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GNOME Programming in Linux using GTK+

By Subhasish Ghosh

This article provides us with an overview of GNOME Programming in Linux using GTK+ Toolkit. Please note: It is assumed that the reader knows the basics of getting around in Linux, knows how to use the GNOME environment, and possesses the required level of C and/or C++ programming experience.

The code samples that have been provided along with the text, have been checked on a computer system with the following configuration: Compaq Presario 4010 Series computer system, 15.5 GB Hard Disk Space, 96 MB RAM, 400 MHz Intel Celeron Processor, Red Hat Linux 7.1 Distribution Release underlying kernel: 2.4.2-2

This article has been divided into the following sections for easy understanding of the subject matter:

1. What is GNOME all about? An Introduction.
2. The GNOME Architecture.
3. GTK+ - An Introduction
4. A basic program.
5. Signals & Callbacks
6. Containers
7. Buttons
8. Entry Widgets
9. List boxes & Combo boxes
10. Menus & Toolbars
11. Dialog boxes
12. Conclusion & Links for Further study

1. What is GNOME all about? An Introduction.

Before entering into the exciting world of Gnome programming in Linux, let's try to understand what Gnome actually refers to. GNOME is the acronym for "GNU's Not Unix Network Object Model Environment". Though it sounds a bit complicated, Gnome is a software project with a simple aim: To provide all Linux users with an extremely user-friendly, yet a powerful and complete programming Desktop environment. GNOME is currently the default Desktop system installed with the latest releases of Red Hat and Debian Distribution releases of Linux.

For more specific info on GNOME and it's various wonderful features, make sure you check out the GNOME Project home page at which provide readers with a wealth of information on GNOME, including online documentation, news; and one could also download the binaries and source code of GNOME compatible with most Linux systems.

Now let's look at GNOME from both a "Linux programmer's" as well as a "Linux System Administrator's" point of view. The basic question that comes to mind is: do they think and feel the same when they talk about GNOME? The answer to this question is not so easy to answer. Most Linux system administrators currently are/or have been Linux programmers in the past or so, which makes it quite difficult to answer this question. For an average Linux system administrator, the GNOME environment provides a wealth of tools that makes his/her administrative job so simple. Meanwhile, the the GNOME programmer has a responsibility to continue providing these facilities by designing even better programs. So, they are in perfect harmony with each other as far as their respective works are concerned.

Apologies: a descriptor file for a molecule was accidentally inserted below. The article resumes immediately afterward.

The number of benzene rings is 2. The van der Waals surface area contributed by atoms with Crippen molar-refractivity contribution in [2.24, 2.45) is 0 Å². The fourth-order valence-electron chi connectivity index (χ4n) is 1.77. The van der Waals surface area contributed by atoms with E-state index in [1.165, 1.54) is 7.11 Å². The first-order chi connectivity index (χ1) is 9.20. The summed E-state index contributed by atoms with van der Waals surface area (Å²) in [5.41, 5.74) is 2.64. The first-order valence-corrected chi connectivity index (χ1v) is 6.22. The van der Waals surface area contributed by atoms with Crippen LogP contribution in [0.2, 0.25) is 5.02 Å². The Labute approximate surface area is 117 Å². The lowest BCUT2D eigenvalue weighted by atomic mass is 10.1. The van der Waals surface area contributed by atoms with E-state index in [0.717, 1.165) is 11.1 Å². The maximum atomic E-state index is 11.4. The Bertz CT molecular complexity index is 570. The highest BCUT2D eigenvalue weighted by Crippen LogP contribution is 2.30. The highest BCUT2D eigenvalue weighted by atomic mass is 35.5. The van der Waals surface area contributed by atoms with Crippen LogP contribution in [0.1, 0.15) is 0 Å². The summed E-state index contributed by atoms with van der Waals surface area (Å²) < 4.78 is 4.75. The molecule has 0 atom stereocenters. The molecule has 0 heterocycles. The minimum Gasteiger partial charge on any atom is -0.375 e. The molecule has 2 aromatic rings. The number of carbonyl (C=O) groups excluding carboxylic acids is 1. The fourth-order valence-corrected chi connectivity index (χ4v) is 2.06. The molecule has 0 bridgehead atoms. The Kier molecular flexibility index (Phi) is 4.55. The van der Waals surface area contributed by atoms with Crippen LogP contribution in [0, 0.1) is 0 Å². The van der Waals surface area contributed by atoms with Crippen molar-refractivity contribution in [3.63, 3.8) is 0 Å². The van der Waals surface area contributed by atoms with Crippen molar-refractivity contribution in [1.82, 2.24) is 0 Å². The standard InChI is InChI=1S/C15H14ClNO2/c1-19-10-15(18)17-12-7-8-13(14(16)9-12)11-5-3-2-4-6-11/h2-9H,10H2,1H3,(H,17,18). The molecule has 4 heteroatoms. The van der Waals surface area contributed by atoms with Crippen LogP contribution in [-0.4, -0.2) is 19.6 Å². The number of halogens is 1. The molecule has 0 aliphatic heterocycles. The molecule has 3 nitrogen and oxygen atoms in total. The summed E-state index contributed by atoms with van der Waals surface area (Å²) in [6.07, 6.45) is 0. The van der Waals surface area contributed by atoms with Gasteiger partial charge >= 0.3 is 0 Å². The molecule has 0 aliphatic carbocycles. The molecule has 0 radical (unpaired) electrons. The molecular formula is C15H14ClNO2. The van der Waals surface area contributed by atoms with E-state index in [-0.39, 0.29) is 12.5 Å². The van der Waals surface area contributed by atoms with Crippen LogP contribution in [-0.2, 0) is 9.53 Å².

Now let's take a bit closer look at Gnome's functionality. GNOME is actually a programming layer that is placed in between the X Window System (or X) and the Window Manager software. Thus, as mentioned earlier, it provides Linux GUI programmers with an enormous functionality that they can then harness to design Linux based programs. But most significant of all, the reason why GNOME is nearly indispensable for all Linux/Unix developers is because GNOME provides these developers/programmers with an Integrated Framework which was specifically designed for building open-source applications with a consistent graphical user interface.

The GNOME Project started in August, 1997. Some of the initial founders included, amongst others, Peter Mattis, Spencer Kimball, Richard Stallman, and Erik Troan and Mark Ewing of Red Hat, Inc.

2. The GNOME Architecture